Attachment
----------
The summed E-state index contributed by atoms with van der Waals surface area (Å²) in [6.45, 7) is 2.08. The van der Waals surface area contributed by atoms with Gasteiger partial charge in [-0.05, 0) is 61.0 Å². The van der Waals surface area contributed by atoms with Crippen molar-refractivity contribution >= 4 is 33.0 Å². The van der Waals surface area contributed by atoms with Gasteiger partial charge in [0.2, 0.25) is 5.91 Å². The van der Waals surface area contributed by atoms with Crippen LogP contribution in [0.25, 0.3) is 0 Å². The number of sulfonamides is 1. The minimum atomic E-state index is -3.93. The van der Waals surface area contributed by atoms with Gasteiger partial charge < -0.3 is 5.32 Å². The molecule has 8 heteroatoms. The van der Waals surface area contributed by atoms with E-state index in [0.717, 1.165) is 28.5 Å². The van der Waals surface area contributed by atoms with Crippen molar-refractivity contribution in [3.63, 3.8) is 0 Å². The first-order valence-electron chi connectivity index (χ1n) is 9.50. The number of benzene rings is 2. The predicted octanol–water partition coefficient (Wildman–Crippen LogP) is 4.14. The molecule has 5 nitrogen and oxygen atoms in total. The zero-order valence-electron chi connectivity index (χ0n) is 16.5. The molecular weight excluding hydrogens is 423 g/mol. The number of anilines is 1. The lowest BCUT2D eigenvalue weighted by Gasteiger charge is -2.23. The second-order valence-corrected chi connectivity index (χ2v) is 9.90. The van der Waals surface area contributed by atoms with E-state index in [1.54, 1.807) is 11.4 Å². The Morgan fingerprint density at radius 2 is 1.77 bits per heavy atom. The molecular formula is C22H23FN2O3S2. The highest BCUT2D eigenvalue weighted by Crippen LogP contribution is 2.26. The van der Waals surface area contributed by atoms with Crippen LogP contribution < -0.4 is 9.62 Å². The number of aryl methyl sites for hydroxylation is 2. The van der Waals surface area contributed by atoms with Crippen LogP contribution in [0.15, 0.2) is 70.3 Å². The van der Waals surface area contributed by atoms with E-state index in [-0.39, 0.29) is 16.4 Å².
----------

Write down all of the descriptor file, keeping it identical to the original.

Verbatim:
The summed E-state index contributed by atoms with van der Waals surface area (Å²) in [6.45, 7) is 2.08. The van der Waals surface area contributed by atoms with Gasteiger partial charge in [-0.05, 0) is 61.0 Å². The van der Waals surface area contributed by atoms with Crippen molar-refractivity contribution >= 4 is 33.0 Å². The van der Waals surface area contributed by atoms with Gasteiger partial charge in [0.2, 0.25) is 5.91 Å². The van der Waals surface area contributed by atoms with Crippen LogP contribution in [0.25, 0.3) is 0 Å². The number of sulfonamides is 1. The minimum atomic E-state index is -3.93. The van der Waals surface area contributed by atoms with Gasteiger partial charge < -0.3 is 5.32 Å². The molecule has 8 heteroatoms. The van der Waals surface area contributed by atoms with E-state index in [0.717, 1.165) is 28.5 Å². The van der Waals surface area contributed by atoms with Crippen molar-refractivity contribution in [3.63, 3.8) is 0 Å². The first-order valence-electron chi connectivity index (χ1n) is 9.50. The number of benzene rings is 2. The predicted octanol–water partition coefficient (Wildman–Crippen LogP) is 4.14. The molecule has 5 nitrogen and oxygen atoms in total. The zero-order valence-electron chi connectivity index (χ0n) is 16.5. The molecular weight excluding hydrogens is 423 g/mol. The number of anilines is 1. The lowest BCUT2D eigenvalue weighted by Gasteiger charge is -2.23. The second-order valence-corrected chi connectivity index (χ2v) is 9.90. The van der Waals surface area contributed by atoms with E-state index in [1.54, 1.807) is 11.4 Å². The Morgan fingerprint density at radius 2 is 1.77 bits per heavy atom. The molecular formula is C22H23FN2O3S2. The highest BCUT2D eigenvalue weighted by Crippen LogP contribution is 2.26. The van der Waals surface area contributed by atoms with Crippen LogP contribution < -0.4 is 9.62 Å². The number of aryl methyl sites for hydroxylation is 2. The van der Waals surface area contributed by atoms with Crippen LogP contribution in [0.15, 0.2) is 70.3 Å². The van der Waals surface area contributed by atoms with E-state index in [-0.39, 0.29) is 16.4 Å².